Monday, 18 May 2015

Monuments of Power

Ages of Churches, Banking and Software

Welcome news as signs of life back in No. 63 O’Connell Street known as ‘The Bank Bar’ denoting its previous incarnation as a public house. The former pub which has been vacant for almost five years and was placed on An Taisce’s ‘Buildings at Risk’ list will now be converted to facilitate software development offices.  Also the former Bank of Ireland diagonally across the road has also been bought for re-use as a call centre. 
Colles' Map of Newtown Pery 17969
On the 19 April of this year permission was granted for the proposed works to this Protected Structure (RPS 240). The company behind it is Kestrel Stone Ltd (directors are brothers Gary and Nigel Hughes) who hired architect Noel Kerley to oversee the architectural work. The change of use is sympathetic to the history of the building from bar/restaurant to offices for a software development company. The former Munster and Leinster Bank was converted to a bar in 1998 with much of its interior features retained. The ground floor will retain the existing bar to be used as a staff canteen keeping both O'Connell Street and Mallow Street entrances. No alteration works proposed to the first floor with previous interventions 'retained as existing with no additional work except for decorative works.' The commercial kitchen on the first floor is to be stripped of kitchen equipment and used as a media room. 
St George's Church, Dublin
This site began life as a house of worship. The private chapel of St George first began in 1767 when the foundation were laid at the junction of Bedford Row and Thomas Street. The octagonal church can be seen in Christopher Colles' map of Newtown Pery in 1769. It was to have a pivotal centre lot and formed the centre of a polygonal piazza and would have been visible from the river. This might have given the street the same vista that is created by another St George's Church in Hardwicke Place, Dublin. The Crescent (formerly Richmond Place) and Pery Square are not included in the original 1769 plan. The siting of the chapel in the centre of the main thoroughfare George's Street (now O'Connell Street) reflected the importance of the Protestant Church within the society. A private chapel it would have served the original residents of Newtown Pery. This was back in the day of the Church of Ireland having a civil function with its vestry tax. For whatever reason the location of the church was changed to a site further southwards outside the city surrounded by green fields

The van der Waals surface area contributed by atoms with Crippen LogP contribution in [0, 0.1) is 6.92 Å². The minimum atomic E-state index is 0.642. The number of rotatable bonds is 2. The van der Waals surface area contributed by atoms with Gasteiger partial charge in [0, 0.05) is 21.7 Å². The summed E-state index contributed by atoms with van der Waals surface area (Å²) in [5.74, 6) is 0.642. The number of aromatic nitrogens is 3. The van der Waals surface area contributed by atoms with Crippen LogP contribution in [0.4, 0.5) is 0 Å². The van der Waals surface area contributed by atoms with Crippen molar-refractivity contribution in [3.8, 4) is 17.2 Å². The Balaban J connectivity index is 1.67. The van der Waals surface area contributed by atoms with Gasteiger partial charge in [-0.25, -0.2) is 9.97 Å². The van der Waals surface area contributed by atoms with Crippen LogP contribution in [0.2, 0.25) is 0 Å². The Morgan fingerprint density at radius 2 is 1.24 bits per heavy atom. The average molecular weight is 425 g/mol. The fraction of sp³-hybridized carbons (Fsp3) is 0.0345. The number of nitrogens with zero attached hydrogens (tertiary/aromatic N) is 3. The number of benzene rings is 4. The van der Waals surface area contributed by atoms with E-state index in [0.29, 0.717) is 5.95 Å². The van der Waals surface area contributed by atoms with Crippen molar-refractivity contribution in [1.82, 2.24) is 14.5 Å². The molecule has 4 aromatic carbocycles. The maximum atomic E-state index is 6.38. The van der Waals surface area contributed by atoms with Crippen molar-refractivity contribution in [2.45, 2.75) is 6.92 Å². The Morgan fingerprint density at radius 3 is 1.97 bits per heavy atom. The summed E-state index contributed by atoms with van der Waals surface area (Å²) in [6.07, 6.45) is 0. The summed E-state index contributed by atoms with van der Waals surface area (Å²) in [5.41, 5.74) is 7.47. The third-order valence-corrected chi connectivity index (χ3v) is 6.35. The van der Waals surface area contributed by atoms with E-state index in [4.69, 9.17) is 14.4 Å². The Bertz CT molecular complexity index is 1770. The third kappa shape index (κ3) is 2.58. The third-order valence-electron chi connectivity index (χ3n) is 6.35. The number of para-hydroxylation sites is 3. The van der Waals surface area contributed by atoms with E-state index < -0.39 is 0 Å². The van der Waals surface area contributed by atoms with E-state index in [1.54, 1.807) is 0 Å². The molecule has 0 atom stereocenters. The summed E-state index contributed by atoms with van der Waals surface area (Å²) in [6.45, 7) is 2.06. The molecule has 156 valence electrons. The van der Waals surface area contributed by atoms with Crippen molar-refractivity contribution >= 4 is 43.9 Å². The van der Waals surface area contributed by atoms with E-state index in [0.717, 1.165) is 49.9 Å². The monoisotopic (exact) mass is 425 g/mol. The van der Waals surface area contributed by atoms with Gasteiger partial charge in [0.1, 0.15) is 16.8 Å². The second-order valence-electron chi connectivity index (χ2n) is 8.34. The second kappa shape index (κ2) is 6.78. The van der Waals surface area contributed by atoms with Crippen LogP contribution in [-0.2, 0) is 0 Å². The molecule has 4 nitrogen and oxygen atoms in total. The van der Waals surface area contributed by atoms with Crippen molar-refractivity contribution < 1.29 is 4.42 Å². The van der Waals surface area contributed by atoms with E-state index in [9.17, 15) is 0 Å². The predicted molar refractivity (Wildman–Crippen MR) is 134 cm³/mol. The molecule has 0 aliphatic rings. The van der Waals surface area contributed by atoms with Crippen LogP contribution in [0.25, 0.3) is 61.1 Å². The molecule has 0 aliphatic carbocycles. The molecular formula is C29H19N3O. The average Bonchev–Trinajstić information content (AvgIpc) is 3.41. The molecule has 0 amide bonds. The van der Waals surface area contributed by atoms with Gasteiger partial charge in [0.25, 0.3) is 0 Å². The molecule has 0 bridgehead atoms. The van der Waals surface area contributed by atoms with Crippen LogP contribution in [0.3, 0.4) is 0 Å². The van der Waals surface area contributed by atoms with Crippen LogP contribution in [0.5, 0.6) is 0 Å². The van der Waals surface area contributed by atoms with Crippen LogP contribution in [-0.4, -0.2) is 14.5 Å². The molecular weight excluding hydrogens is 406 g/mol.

Sauthier's Map of 1786
(as can be seen by 1786 on Sauthier's Map of Limerick). The chapel was finally built at the junction of O'Connell Street and Mallow Street in 1789 at a cost of £507. It was built by the Pery family as a chapel of ease to St Mary's Cathedral and was the predecessor to St Michael's Church on Pery Square which opened in 1840. The chapel contained a 13th century window from St Francis Abbey and could seat 300 people. At present St Michael's church stills hold the parish records for St George's. In these records Joseph Lindsey in 1897 described being married "[...] at a church called the Round Church. It was in the middle of a green field." The urban area soon grew around the church. 
Church on map of "Part of
South Priors Land", 1823